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  1. #1
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    Need advice on noises

    I am having some noise issues with my Santana Sovereign that I could use some help on.

    First, there is a loud CLACK which seems to be coming from the rear drive train. It happens most often when we have been coasting and then soon as we start pushing on the pedals CLACK! It also can happen at other times during pedaling. I have heard this same noise occaisionally on my single bike too. My only thought is that the chain gets misaligned to the chainrings or cassette and noise is from the temporary misalignement, but I have no proof or eveidence of this. The chain line seems perfectly fine. I recently upgraded the crankset to Ultegra 9 speed triple and the noise seemed to have gotten worse after that.

    The second noise has to do with the brakes, they squeal bad. I have Avid V-brakes. I put new pads on the rear and that seemed to help. I tried toeing in the front pads and that made it worse. The front brakes are also grabbing so I don't use them much because when they grab my stoker get lurched forward and I get yelled at. I ordered some Kool Stop pads to try because they work great on my single bike.

    Thanks - Joel

  2. #2
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    I was told that a clack when we just started to pedal again could be caused by the pawls in the rear hub slipping off the teeth of the hub into the next set of teeth. I was told that nothing could be done about this and that it was of no concern. Not sure if this is what you are hearing.

    Reagarding the squeal - I often find that we get transfer of rubber from the brake pads onto the rim. Then, when you apply the brakes, the pad rubber & rim rubber grab & slip, grab & slip (often called stick-slip). I was able to improve this by using a Scotchbrite pad & water to remove the rubber adhered to the rim. Nice & quiet now.


  3. #3
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    The slipping pawl does make some sense but if that was the case I would think I would feel the slip in the crank and I don't think I do.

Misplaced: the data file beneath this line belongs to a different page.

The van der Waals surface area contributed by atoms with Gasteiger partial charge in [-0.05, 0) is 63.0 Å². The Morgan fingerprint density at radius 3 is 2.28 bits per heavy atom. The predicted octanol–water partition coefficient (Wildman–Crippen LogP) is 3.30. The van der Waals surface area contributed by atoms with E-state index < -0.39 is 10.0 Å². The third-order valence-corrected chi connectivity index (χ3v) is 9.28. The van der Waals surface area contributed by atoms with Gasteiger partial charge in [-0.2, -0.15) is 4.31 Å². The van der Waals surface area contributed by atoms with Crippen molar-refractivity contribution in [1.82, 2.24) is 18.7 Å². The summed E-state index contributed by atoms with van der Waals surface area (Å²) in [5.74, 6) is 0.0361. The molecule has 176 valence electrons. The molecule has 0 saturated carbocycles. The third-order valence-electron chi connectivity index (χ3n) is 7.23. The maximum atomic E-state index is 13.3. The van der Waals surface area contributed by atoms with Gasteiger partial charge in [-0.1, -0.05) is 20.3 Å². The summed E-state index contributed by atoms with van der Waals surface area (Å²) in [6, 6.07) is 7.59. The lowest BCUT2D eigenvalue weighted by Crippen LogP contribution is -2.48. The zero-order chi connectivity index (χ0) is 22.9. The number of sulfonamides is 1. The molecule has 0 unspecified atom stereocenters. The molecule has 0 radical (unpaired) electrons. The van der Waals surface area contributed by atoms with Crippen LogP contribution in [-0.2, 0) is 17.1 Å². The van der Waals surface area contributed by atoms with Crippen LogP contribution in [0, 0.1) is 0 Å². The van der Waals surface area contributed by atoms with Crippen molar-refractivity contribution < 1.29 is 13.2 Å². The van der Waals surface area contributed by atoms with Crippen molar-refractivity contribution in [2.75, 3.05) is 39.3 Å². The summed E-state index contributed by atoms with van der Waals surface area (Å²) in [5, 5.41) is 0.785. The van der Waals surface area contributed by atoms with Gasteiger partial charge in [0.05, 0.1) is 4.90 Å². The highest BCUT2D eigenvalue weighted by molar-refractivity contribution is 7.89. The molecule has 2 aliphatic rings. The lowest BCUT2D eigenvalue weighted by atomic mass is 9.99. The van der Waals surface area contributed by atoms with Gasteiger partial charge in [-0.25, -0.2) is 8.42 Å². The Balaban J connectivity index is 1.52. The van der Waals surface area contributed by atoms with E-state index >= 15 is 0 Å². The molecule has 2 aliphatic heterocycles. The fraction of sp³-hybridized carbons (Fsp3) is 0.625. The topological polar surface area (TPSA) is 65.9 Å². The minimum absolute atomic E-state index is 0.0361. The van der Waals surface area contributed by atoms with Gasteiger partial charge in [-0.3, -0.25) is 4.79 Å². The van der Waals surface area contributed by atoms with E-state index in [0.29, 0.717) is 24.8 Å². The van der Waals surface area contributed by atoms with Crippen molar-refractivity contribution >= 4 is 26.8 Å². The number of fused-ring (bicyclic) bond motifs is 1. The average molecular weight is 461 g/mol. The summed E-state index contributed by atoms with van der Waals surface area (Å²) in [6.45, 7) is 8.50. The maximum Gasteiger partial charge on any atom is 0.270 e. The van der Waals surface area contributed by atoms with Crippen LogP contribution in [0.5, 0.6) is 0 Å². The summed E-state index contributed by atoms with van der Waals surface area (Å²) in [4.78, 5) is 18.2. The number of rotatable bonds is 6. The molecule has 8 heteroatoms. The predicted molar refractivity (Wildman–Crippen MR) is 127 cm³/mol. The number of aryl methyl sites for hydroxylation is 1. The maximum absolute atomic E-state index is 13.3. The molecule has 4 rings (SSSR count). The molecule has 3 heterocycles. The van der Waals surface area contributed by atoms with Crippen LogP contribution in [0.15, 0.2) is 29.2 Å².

I have heard steel wool also can be used to clean the rim surface.

    Joel

  4. #4
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    Quote Originally Posted by jnbrown
    The slipping pawl does make some sense but if that was the case I would think I would feel the slip in the crank and I don't think I do.
    Joel
    I had a rear freewheel go out recently (on a single-bike, not a tandem). It started making clacking and pinging noises when I started pedaling - especially if I engaged the pedals lightly. I never felt a slip in the drivetrain - just heard the pinging/clacking noise. I talked to my LBS mechanic about it, and he said that it's normal to not feel slipage because there are a couple of pawls in the freehub - and if one lets go there is a noise, but no slipping, because the other pawl is still engaged. He said that the freewheel probably wasn't fully engaging because of the cold weather, and told me not to worry about it.

    Well, two weeks went by, and then the freewheel totally let go in a sprint. I fell down, messed up my shoes and scratched my right pedal and brifter. I was OK though... Following that incident, I had the freehub rebuilt.

    I believe this noise is something to be concerned about. I would get it looked at.

  5. #5
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    Quote Originally Posted by jnbrown

    The second noise has to do with the brakes, they squeal bad. I have Avid V-brakes. I put new pads on the rear and that seemed to help. I tried toeing in the front pads and that made it worse. The front brakes are also grabbing so I don't use them much because when they grab my stoker get lurched forward and I get yelled at. I ordered some Kool Stop pads to try because they work great on my single bike.

    Thanks - Joel
    What worked for us best was cleaning the rims with rubbing alcohol.

  6. #6
    Senior Member zonatandem's Avatar
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    Rubbing alcohol to clean rims and the brake pads. Inspect pads to see if anything is imbedded in the rubber.
    Sounds like pawls for the rear end noise.

  7. #7
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    Is there anything I can do myself to the pawls to correct the problem?
    I have Hadley hubs, I am not sure how servicable the pawls are.

    Joel

  8. #8
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    Quote Originally Posted by jnbrown
    Is there anything I can do myself to the pawls to correct the problem?
    I have Hadley hubs, I am not sure how servicable the pawls are.

    Joel
    I do not recommend it. Freehubs are complicated inside, and I think they require special tools for removal. But maybe you'll be able to fix it if you're mechanically inclined... who knows.
    When freehubs slip, it is often caused by grease on the pawls. Maybe if you could remove the hub shell you could check for grease contamination? Just a thought...

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